The Agitator – live review
Manchester Night And Day
Feb 28th 2011
photo by John Robb
Turbulent times need a turbulent soundtrack.
There are signs everywhere that the pop edifice is creaking and the freaks are freaking. In the week that the news filtered through that Irish anarchist punk band had entered the Irish singles chart at number six with a fierce political anthem one place higher than take That’s new single I went to see the Agitator.
Even the name gives it away. This is not a set of songs about ”Ëcalled you on the phone when I was alone, moon in June’ sung by some auto tuned- celebrity- chimp with one eye on the prize. Nope this is fierce, political music that’s making a stand and avoiding all the clichÃÂ©s lyrically and musically.
Stripped down and primal, this is two drums playing a combination of old school hip hop mashed up with Burundi beats and that Adam and the Ants /Bow Wow Wow drum barrage (although when I spoke to the main man, Derek Meins, afterwards he was barely aware of the Ants- the power of youth!). The drums sound killer- the beats and the rhythms are complex and well thought out and they are built for dancing, although a Monday night Manchester was not ready for that kind of action.
The Agitator himself stands between the two drum kits of Robert Dylan ThomasÃÂ andÃÂ T-Train
and lets rip with his powerful blues sex voice voice that hints at the Tom Waits like growl without the years of nicotine abuse. His Berwick brogue between the songs charms the audience and is conviction is never off putting.
The first you notice, though, is no guitars, this is pure rhythm and it really works, Meins himself declares,
“Guitars are for decadent, capitalist sissies!”Â and is making his impact by pure rhythm and great vocals.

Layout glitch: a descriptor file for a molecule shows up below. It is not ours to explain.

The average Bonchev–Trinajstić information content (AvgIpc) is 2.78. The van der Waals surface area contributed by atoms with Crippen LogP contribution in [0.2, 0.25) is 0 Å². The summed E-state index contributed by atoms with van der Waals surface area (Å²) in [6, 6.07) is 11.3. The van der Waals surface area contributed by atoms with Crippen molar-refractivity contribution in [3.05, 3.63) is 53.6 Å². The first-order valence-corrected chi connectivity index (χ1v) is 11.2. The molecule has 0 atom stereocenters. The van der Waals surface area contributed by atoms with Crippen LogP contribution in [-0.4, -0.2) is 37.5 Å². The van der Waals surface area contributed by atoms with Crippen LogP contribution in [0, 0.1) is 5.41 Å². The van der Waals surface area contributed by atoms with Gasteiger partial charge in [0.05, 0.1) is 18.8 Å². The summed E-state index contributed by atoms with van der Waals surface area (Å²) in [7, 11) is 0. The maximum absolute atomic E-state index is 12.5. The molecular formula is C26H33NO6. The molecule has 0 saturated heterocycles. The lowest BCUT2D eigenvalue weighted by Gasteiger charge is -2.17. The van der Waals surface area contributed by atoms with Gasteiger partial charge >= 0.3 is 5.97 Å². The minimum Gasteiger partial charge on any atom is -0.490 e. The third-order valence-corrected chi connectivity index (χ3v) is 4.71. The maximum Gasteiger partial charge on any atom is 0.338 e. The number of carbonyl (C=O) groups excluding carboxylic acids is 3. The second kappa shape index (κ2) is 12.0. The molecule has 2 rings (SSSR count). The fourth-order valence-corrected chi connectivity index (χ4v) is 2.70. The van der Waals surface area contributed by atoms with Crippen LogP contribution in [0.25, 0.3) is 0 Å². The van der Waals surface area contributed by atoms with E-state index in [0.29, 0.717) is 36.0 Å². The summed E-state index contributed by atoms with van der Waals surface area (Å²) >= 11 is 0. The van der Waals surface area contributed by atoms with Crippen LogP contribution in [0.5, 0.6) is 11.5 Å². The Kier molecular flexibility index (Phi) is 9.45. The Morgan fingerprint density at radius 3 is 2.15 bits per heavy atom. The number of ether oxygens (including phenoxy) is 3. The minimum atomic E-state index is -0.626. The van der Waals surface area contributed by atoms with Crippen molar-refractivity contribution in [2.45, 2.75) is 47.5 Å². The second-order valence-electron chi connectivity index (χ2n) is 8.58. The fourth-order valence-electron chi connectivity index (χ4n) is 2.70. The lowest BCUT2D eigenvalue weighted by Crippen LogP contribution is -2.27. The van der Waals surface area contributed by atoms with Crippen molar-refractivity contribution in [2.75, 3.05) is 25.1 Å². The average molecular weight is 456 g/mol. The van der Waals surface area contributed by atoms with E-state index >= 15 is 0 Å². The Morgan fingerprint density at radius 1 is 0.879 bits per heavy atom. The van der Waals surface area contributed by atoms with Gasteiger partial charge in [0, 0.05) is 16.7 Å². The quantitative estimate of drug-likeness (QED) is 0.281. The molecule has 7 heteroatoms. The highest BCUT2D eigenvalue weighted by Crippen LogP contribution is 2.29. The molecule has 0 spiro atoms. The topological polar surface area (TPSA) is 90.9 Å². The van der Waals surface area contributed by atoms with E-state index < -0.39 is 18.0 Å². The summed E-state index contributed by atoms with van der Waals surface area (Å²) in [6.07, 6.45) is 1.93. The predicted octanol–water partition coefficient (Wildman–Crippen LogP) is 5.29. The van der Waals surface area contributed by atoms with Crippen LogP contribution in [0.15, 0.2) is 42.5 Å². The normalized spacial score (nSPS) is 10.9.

There is a great imagination at play here and a real understanding of the power of music. The Agitator have a thrilling edge and a no boundaries appeal that will be a big hit at the festival circuit this summer.
Dressed in their shirts with ”ËNo!’ painted across them and with a warm yet challenging attitude the Agitator are utterly original in a field of plinky plonky indie.
And Mein is not kidding with his belief in the power of music in these helter skelter times.
“I wanted a new kind of music, nothing more than banging, stamping, clapping and voices. Something anyone could do anywhere, on a march, at a protest, on the barricades…”Â Putting his money where his mouth is- The Agitator played for the students at theÃÂ UCL occupationÃÂ in December and went down a storm.
The politics are certainly important, someone has to sing something back at the Tory cuts and the ”Ëwe’re all In It together’ champagne sipping, ski resort loving, Eton boys who are laughing at us with every sip of their filthy expensive booze but even without all this the Agitator rule.
Their music is so damn infectious, imaginative and brilliant that you would have to be made of stone not to love what they do.
Could this be one of the many musical voices for the 2010 the year of action? In North Africa they have ”ËRais Lebed’ by El General as their rallying call. Could the Agitator be part the start of the UK musicians who are still awake out there fighting back for a mini musical riot of our own?